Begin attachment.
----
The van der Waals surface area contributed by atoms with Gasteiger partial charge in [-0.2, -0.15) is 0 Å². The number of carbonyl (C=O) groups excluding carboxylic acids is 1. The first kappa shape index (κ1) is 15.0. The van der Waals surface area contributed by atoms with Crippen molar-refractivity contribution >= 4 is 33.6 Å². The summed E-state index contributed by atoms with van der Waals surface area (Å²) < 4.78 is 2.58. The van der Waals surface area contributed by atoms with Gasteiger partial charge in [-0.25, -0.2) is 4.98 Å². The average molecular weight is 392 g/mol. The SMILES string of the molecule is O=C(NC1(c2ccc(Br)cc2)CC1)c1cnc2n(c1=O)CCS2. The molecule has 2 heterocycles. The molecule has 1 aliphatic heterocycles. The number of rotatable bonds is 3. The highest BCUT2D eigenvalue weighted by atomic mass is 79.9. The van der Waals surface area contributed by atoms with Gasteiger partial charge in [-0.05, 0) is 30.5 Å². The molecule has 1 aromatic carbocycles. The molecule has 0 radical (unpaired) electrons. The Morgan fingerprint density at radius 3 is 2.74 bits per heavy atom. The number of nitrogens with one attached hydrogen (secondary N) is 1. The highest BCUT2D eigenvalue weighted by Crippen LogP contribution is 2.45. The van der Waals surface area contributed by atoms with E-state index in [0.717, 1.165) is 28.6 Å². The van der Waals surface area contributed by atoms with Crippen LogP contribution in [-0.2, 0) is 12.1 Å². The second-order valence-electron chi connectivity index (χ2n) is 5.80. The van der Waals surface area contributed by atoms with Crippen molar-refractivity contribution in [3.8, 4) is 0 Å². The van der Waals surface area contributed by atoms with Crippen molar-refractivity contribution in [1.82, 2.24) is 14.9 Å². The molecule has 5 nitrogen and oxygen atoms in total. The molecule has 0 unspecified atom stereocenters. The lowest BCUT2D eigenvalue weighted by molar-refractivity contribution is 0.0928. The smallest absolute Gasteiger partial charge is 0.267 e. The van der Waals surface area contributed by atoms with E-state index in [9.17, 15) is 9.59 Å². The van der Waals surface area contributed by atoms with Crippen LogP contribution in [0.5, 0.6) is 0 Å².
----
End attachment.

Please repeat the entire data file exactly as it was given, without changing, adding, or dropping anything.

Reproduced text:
The van der Waals surface area contributed by atoms with Gasteiger partial charge in [-0.2, -0.15) is 0 Å². The number of carbonyl (C=O) groups excluding carboxylic acids is 1. The first kappa shape index (κ1) is 15.0. The van der Waals surface area contributed by atoms with Crippen molar-refractivity contribution >= 4 is 33.6 Å². The summed E-state index contributed by atoms with van der Waals surface area (Å²) < 4.78 is 2.58. The van der Waals surface area contributed by atoms with Gasteiger partial charge in [-0.25, -0.2) is 4.98 Å². The average molecular weight is 392 g/mol. The SMILES string of the molecule is O=C(NC1(c2ccc(Br)cc2)CC1)c1cnc2n(c1=O)CCS2. The molecule has 2 heterocycles. The molecule has 1 aliphatic heterocycles. The number of rotatable bonds is 3. The highest BCUT2D eigenvalue weighted by atomic mass is 79.9. The van der Waals surface area contributed by atoms with Gasteiger partial charge in [-0.05, 0) is 30.5 Å². The molecule has 1 aromatic carbocycles. The molecule has 0 radical (unpaired) electrons. The Morgan fingerprint density at radius 3 is 2.74 bits per heavy atom. The number of nitrogens with one attached hydrogen (secondary N) is 1. The highest BCUT2D eigenvalue weighted by Crippen LogP contribution is 2.45. The van der Waals surface area contributed by atoms with E-state index in [0.717, 1.165) is 28.6 Å². The van der Waals surface area contributed by atoms with Crippen LogP contribution in [-0.2, 0) is 12.1 Å². The second-order valence-electron chi connectivity index (χ2n) is 5.80. The van der Waals surface area contributed by atoms with Crippen molar-refractivity contribution in [3.8, 4) is 0 Å². The van der Waals surface area contributed by atoms with Crippen molar-refractivity contribution in [1.82, 2.24) is 14.9 Å². The molecule has 5 nitrogen and oxygen atoms in total. The molecule has 0 unspecified atom stereocenters. The lowest BCUT2D eigenvalue weighted by molar-refractivity contribution is 0.0928. The smallest absolute Gasteiger partial charge is 0.267 e. The van der Waals surface area contributed by atoms with E-state index in [9.17, 15) is 9.59 Å². The van der Waals surface area contributed by atoms with Crippen LogP contribution in [0.5, 0.6) is 0 Å².